This is the Movement
As Chicago natives, we often hear national criticism of our city exclaiming, “What’s wrong with Chicago? I never want to go there. Chi-raq is out of control.” And as civilians, we sometimes find ourselves nodding in silent agreement, while internally cringing in embarrassment and despair. This is because we know all too well the personal feeling of helplessness that comes from the fear that at some point we or someone we know will become a victim of the crime and violence that plagues our communities, and it seems there is nothing we can do about it, except wait. Despite our depravity, we wait. Despite the lack of tangible change and improvement, we wait. We wait in faith. We wait in perseverance. We wait in hope that one day political, economical, and social change comes to our city before drugs, crime, and violence completely consumes it and everyone within it.
It has become commonplace that our children fear for their safety while going to school, though we tell them that they need a good education to succeed in life, yet we fail to foster a safe-space for them to learn and discover the fullness of their potential. We tell them not to follow the crowds and to dare to be different, while never providing a practical model or an accessible role-model to guide them along their way. Instead, we opt to allow TV, music, and social media to teach them who they are and who they are to become. Talk slick like Nene Leaks. Buy a big butt like Nicki Minaj. Get get money and girls like Lil' Wayne. Have a temper like Joselyn Hernandez. Do nothing like this person. Sell drugs like that person. And in turn we blame them for their horrible programming.
It is time that we, as regular citizens, care enough about our youth, communities, and our future to actually invest in the places in which we live. As citizens, too often we take from our communities, but rarely give or put anything significant back into them. Yet, we wonder why they are decaying. While there are many other factors that play a profound and direct role in impacting our communities, such as social inequalities, systemic racism, and years of negative reinforcement, it is inaction that has caused us to forget and forsake the power of change and influence that lie dormant within all of us. However, it is now time that we stand up and be counted, not as passive complainers, but as agents of change. Not as one of the fearful, but as champions and instruments of positive influence. Not as victims of the streets, but as tools used to create the healing that we all desire.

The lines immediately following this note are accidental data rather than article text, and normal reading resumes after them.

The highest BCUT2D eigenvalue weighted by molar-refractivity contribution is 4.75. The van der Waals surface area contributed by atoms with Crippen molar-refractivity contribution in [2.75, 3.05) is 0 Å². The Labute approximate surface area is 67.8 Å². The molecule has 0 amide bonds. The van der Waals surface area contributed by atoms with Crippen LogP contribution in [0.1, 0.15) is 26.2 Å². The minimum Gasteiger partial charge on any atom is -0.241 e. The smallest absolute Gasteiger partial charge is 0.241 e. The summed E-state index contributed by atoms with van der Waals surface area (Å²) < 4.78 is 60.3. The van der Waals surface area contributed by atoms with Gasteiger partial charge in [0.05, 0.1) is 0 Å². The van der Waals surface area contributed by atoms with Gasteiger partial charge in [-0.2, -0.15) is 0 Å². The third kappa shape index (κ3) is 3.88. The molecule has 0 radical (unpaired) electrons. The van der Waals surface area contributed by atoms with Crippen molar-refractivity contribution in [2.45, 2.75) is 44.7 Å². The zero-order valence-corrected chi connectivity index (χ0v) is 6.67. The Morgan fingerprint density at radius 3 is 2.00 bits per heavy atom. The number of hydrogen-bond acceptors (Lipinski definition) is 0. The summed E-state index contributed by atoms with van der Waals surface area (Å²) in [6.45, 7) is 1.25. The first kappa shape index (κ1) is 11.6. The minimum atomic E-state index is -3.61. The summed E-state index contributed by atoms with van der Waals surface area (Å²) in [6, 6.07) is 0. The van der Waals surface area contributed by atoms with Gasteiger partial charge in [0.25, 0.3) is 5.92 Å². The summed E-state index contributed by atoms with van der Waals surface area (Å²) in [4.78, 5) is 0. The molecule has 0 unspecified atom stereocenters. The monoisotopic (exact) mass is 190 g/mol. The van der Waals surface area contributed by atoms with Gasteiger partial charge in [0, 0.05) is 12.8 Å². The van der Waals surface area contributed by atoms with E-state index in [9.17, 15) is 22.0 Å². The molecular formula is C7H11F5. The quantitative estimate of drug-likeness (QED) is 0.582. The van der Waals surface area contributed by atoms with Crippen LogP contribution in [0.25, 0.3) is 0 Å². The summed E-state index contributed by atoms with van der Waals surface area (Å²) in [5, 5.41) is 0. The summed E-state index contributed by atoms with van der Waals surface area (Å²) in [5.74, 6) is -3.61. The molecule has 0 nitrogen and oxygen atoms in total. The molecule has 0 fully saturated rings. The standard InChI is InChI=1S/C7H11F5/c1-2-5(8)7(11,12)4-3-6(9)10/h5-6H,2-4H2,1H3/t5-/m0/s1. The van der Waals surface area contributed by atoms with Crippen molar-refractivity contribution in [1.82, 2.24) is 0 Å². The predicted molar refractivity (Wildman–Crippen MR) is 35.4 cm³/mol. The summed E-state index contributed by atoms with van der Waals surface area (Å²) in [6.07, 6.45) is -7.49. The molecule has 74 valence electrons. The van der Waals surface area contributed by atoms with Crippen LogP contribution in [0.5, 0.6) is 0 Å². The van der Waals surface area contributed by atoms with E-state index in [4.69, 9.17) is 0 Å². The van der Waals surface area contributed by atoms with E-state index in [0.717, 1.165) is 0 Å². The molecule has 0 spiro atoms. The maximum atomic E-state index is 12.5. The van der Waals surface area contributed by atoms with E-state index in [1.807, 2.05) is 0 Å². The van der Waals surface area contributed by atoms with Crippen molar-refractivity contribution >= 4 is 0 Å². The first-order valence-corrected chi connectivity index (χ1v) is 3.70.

This is The Movement. It is the joining together of like minded individuals and organizations that are actively seeking to invoke change within the communities in which we live and serve. It is time that we give back, and there are many ways to do it. By investing our time, money, and other resources we can show the youth that we truly care about their future and will not sit passively on the sidelines viewing them in judgment and ridicule. Instead, we desperately strive to protect their future by promoting change in our political, educational, and economical institutions. This goal is both micro and macro, local and global, personal and unified, as we will strive to saturate our communities with the necessary resources they need, not only to survive, but to thrive.
This is the Movement.